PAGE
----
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To Worshipers of Consumption: Spending Won't Save the EarthWashington Post
Really going green means having less. It does mean less. Everyone is saying, 'You don't have to change your lifestyle.' Well, yes, actually, you do.
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- Farmer Brad
Inside the raw-milk underground By Nathanael Johnson
The agents arrived before dawn.
They concealed the squad car and police van behind trees, and there, on the road that runs past Michael Schmidt’s farm in Durham, Ontario, they waited for the dairyman to make his move. A team from the Ministry of Natural Resources had been watching Schmidt for months, shadowing him on his weekly runs to Toronto. Two officers had even infiltrated the farmer’s inner circle, obtaining for themselves samples of his product. Lab tests confirmed their suspicions. It was raw milk. The unpasteurized stuff. Now the time had come to take him down.
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“A lot of people in our 20s went to the land and wanted to farm and had a lot of enthusiasm, but not many resources,” he said. “It has only been the last five years where the payment from working your fingers to the bone and supplying urban markets with high-quality produce has been enough where you could imagine making a living.”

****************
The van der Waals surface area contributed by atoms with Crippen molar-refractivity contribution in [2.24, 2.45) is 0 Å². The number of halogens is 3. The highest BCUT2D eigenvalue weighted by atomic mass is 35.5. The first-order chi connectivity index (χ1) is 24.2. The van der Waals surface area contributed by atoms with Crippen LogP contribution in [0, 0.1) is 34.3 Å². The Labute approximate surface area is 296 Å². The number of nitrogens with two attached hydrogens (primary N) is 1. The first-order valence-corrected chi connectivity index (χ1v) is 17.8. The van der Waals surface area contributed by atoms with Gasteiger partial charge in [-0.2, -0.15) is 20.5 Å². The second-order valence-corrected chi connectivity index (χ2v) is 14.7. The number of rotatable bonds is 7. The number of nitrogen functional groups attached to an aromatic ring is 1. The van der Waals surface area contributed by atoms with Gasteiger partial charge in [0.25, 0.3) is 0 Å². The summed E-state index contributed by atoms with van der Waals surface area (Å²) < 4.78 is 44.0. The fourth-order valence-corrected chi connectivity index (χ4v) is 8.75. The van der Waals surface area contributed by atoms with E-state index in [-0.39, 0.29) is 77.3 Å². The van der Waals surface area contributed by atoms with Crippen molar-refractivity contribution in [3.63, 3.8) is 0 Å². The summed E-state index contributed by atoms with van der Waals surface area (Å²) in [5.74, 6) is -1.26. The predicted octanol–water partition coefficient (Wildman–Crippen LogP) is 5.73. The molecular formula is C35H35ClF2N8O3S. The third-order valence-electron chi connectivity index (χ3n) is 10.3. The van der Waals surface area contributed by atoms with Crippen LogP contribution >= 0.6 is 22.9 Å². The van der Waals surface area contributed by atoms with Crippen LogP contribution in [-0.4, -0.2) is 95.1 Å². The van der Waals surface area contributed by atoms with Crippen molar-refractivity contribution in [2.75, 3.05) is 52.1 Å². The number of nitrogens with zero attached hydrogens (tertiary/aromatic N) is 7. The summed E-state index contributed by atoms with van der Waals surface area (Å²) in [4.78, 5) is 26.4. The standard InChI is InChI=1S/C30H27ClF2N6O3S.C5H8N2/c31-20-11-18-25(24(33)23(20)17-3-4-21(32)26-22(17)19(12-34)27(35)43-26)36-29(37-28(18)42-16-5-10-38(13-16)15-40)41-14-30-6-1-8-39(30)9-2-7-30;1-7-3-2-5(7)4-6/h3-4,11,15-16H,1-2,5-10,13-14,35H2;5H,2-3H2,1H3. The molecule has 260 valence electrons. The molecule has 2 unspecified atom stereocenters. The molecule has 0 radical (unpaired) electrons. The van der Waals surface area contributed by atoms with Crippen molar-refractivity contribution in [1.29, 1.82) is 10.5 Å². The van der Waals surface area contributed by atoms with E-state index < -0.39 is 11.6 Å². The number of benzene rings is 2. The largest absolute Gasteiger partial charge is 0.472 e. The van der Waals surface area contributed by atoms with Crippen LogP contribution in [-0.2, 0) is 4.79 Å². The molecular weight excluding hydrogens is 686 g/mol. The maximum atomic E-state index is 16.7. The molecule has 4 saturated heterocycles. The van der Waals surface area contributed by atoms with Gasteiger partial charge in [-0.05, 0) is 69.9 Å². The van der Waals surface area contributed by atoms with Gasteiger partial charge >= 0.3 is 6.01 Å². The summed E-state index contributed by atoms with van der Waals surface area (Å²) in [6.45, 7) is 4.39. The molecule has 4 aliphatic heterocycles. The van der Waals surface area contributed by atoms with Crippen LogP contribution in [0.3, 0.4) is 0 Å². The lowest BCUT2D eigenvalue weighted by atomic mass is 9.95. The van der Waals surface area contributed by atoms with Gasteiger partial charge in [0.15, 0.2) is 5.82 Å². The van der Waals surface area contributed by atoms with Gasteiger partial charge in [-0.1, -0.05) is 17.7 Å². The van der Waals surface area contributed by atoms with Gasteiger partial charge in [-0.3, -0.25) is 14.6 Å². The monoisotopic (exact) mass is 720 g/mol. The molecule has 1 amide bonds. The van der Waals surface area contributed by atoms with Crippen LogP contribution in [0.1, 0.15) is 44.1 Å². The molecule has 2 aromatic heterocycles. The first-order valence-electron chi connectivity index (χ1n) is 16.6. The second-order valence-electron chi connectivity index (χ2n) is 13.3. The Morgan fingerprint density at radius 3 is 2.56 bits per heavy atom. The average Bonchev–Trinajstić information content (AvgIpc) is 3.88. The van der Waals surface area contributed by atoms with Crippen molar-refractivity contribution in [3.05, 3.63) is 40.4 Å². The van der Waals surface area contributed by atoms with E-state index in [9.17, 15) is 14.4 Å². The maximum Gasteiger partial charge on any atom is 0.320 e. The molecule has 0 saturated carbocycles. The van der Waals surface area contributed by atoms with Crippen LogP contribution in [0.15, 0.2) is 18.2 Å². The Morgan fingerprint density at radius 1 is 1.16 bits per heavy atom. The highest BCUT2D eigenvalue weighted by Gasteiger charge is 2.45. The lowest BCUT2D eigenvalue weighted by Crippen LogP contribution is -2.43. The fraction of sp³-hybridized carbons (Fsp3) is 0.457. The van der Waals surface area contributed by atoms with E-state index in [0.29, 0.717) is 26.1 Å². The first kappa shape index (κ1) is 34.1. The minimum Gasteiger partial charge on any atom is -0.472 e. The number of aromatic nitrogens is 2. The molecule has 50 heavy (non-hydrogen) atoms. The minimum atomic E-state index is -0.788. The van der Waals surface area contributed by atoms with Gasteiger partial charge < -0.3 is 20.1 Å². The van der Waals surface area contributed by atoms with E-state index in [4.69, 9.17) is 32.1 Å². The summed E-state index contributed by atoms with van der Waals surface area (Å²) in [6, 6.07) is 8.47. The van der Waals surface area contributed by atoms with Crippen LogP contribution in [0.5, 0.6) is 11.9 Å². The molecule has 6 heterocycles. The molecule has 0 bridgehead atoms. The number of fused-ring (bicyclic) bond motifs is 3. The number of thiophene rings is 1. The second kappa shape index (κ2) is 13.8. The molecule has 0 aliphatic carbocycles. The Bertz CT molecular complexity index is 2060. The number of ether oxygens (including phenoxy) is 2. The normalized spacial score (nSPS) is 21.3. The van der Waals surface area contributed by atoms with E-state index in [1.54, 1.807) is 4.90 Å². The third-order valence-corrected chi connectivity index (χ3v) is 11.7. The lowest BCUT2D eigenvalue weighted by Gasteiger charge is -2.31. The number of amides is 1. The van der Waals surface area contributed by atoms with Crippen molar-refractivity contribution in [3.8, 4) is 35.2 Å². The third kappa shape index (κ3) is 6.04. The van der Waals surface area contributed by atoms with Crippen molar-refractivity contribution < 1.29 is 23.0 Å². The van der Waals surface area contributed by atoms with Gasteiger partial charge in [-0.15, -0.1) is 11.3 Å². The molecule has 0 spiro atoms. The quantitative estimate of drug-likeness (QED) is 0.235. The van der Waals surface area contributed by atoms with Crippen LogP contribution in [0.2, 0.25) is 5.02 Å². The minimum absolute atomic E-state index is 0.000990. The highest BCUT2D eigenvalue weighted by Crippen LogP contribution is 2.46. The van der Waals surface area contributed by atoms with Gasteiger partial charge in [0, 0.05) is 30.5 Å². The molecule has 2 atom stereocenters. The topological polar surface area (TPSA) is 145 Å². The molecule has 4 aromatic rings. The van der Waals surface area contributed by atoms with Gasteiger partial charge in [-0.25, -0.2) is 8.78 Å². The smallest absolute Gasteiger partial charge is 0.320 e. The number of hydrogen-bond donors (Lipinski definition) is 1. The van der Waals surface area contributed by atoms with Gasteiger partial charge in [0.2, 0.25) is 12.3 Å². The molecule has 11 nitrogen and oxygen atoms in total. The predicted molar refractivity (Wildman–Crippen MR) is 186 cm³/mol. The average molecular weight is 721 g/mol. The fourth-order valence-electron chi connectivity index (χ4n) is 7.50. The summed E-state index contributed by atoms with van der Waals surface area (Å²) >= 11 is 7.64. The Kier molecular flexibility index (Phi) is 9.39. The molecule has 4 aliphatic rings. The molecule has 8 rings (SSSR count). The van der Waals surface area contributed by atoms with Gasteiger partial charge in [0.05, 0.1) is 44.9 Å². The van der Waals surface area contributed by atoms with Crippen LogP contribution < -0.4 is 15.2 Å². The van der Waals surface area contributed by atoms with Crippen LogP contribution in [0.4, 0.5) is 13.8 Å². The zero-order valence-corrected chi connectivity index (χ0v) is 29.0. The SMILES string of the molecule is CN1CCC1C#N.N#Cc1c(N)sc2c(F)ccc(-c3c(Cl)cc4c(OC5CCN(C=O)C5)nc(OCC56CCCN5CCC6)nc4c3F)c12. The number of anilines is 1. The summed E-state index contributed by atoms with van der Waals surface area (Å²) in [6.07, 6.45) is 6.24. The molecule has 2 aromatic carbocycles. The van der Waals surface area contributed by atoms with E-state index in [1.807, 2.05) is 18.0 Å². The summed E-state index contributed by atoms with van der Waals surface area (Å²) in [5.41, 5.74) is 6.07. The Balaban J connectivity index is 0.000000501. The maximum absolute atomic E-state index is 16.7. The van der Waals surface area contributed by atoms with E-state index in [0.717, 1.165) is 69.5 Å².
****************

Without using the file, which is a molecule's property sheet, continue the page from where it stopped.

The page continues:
Whether young, first-generation farmers constitute a flood or trickle is difficult to say. But many long-time observers of small farms say they have noticed an increase in recent years among college graduates who want to farm, even if they intern at established farms or rent tiny parcels.
Ed Hamer and Mark Anslow
The Ecologist, March 2008
Can organic farming feed the world? Ed Hamer and Mark Anslow say yes, but we must farm and eat differently.
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Fighting on a Battlefield the Size of a Milk Label
A new advocacy group closely tied to Monsanto
has started a counter-offensive to stop the proliferation of milk that
comes from cows that aren’t treated with synthetic bovine growth
The group, called American Farmers for the Advancement
and Conservation of Technology, or Afact, says it is a grass-roots
organization that came together to defend members’ right to use
recombinant bovine somatotropin, also known as rBST or rBGH, an
artificial hormone that stimulates milk production. It is sold by
Monsanto under the brand name Posilac. READ THE ARTICLE >>
My conversation with Amanda Love, The Barefoot Cook discussing the benefits of a traditional diet using seasonal whole foods and naturally preserved foods through fermentation. Listen to the show here >>
Part 1: Farmer Brad discusses the soil amendments needed to start a new farm. By investing in the soil bank, you can turn neglected farmland into fertile soil, creating long-term food production for your community. CHECK IT OUT HERE >>